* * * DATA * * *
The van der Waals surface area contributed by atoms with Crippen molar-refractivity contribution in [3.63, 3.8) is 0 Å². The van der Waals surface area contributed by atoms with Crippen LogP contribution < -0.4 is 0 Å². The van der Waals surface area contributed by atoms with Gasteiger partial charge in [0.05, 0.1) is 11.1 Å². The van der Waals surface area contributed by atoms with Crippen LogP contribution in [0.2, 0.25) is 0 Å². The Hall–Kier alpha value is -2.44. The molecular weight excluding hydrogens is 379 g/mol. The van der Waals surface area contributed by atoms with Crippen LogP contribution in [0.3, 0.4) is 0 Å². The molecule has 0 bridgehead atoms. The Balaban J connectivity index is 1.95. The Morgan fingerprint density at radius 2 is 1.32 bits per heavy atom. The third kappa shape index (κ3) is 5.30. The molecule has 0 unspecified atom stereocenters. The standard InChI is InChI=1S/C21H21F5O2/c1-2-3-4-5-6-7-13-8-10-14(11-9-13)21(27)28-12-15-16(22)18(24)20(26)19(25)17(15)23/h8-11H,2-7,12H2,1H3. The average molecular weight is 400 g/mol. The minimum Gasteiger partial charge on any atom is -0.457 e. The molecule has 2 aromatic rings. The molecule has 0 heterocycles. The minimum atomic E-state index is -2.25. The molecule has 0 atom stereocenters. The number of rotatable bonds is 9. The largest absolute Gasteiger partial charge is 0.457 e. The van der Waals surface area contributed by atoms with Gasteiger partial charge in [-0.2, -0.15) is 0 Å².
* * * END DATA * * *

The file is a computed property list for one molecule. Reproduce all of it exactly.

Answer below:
The van der Waals surface area contributed by atoms with Crippen molar-refractivity contribution in [3.63, 3.8) is 0 Å². The van der Waals surface area contributed by atoms with Crippen LogP contribution < -0.4 is 0 Å². The van der Waals surface area contributed by atoms with Gasteiger partial charge in [0.05, 0.1) is 11.1 Å². The van der Waals surface area contributed by atoms with Crippen LogP contribution in [0.2, 0.25) is 0 Å². The Hall–Kier alpha value is -2.44. The molecular weight excluding hydrogens is 379 g/mol. The van der Waals surface area contributed by atoms with Crippen LogP contribution in [0.3, 0.4) is 0 Å². The molecule has 0 bridgehead atoms. The Balaban J connectivity index is 1.95. The Morgan fingerprint density at radius 2 is 1.32 bits per heavy atom. The third kappa shape index (κ3) is 5.30. The molecule has 0 unspecified atom stereocenters. The standard InChI is InChI=1S/C21H21F5O2/c1-2-3-4-5-6-7-13-8-10-14(11-9-13)21(27)28-12-15-16(22)18(24)20(26)19(25)17(15)23/h8-11H,2-7,12H2,1H3. The average molecular weight is 400 g/mol. The minimum Gasteiger partial charge on any atom is -0.457 e. The molecule has 2 aromatic rings. The molecule has 0 heterocycles. The minimum atomic E-state index is -2.25. The molecule has 0 atom stereocenters. The number of rotatable bonds is 9. The largest absolute Gasteiger partial charge is 0.457 e. The van der Waals surface area contributed by atoms with Gasteiger partial charge in [-0.2, -0.15) is 0 Å².